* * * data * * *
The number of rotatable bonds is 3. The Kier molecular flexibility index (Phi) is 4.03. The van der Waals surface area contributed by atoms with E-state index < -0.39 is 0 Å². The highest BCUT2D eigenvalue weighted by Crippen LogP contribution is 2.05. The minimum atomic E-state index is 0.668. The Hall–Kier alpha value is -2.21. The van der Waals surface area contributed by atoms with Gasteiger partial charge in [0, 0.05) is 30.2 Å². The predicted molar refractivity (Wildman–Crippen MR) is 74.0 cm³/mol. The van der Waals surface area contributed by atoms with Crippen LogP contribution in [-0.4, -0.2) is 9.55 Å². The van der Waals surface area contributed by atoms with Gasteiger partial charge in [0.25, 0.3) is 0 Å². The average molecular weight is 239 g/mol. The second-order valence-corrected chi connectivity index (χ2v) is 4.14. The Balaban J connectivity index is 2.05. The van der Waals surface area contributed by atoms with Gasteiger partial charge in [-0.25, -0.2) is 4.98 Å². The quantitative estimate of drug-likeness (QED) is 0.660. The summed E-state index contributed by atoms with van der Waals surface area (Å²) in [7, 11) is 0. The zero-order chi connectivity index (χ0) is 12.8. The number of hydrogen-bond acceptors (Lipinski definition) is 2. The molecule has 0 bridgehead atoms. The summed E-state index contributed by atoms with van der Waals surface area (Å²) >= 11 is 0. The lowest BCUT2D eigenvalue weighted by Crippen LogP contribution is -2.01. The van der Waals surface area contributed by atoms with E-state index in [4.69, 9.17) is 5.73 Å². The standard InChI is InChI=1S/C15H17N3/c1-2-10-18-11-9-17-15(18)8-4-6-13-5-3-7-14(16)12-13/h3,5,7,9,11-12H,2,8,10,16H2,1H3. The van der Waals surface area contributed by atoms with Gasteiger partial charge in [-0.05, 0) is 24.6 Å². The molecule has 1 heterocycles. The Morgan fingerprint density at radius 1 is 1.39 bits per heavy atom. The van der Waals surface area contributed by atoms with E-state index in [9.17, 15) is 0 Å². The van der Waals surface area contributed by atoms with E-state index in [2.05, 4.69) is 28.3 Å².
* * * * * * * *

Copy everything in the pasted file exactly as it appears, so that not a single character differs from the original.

The number of rotatable bonds is 3. The Kier molecular flexibility index (Phi) is 4.03. The van der Waals surface area contributed by atoms with E-state index < -0.39 is 0 Å². The highest BCUT2D eigenvalue weighted by Crippen LogP contribution is 2.05. The minimum atomic E-state index is 0.668. The Hall–Kier alpha value is -2.21. The van der Waals surface area contributed by atoms with Gasteiger partial charge in [0, 0.05) is 30.2 Å². The predicted molar refractivity (Wildman–Crippen MR) is 74.0 cm³/mol. The van der Waals surface area contributed by atoms with Crippen LogP contribution in [-0.4, -0.2) is 9.55 Å². The van der Waals surface area contributed by atoms with Gasteiger partial charge in [0.25, 0.3) is 0 Å². The average molecular weight is 239 g/mol. The second-order valence-corrected chi connectivity index (χ2v) is 4.14. The Balaban J connectivity index is 2.05. The van der Waals surface area contributed by atoms with Gasteiger partial charge in [-0.25, -0.2) is 4.98 Å². The quantitative estimate of drug-likeness (QED) is 0.660. The summed E-state index contributed by atoms with van der Waals surface area (Å²) in [7, 11) is 0. The zero-order chi connectivity index (χ0) is 12.8. The number of hydrogen-bond acceptors (Lipinski definition) is 2. The molecule has 0 bridgehead atoms. The summed E-state index contributed by atoms with van der Waals surface area (Å²) >= 11 is 0. The lowest BCUT2D eigenvalue weighted by Crippen LogP contribution is -2.01. The van der Waals surface area contributed by atoms with E-state index in [4.69, 9.17) is 5.73 Å². The standard InChI is InChI=1S/C15H17N3/c1-2-10-18-11-9-17-15(18)8-4-6-13-5-3-7-14(16)12-13/h3,5,7,9,11-12H,2,8,10,16H2,1H3. The van der Waals surface area contributed by atoms with Gasteiger partial charge in [-0.05, 0) is 24.6 Å². The molecule has 1 heterocycles. The Morgan fingerprint density at radius 1 is 1.39 bits per heavy atom. The van der Waals surface area contributed by atoms with E-state index in [9.17, 15) is 0 Å². The van der Waals surface area contributed by atoms with E-state index in [2.05, 4.69) is 28.3 Å².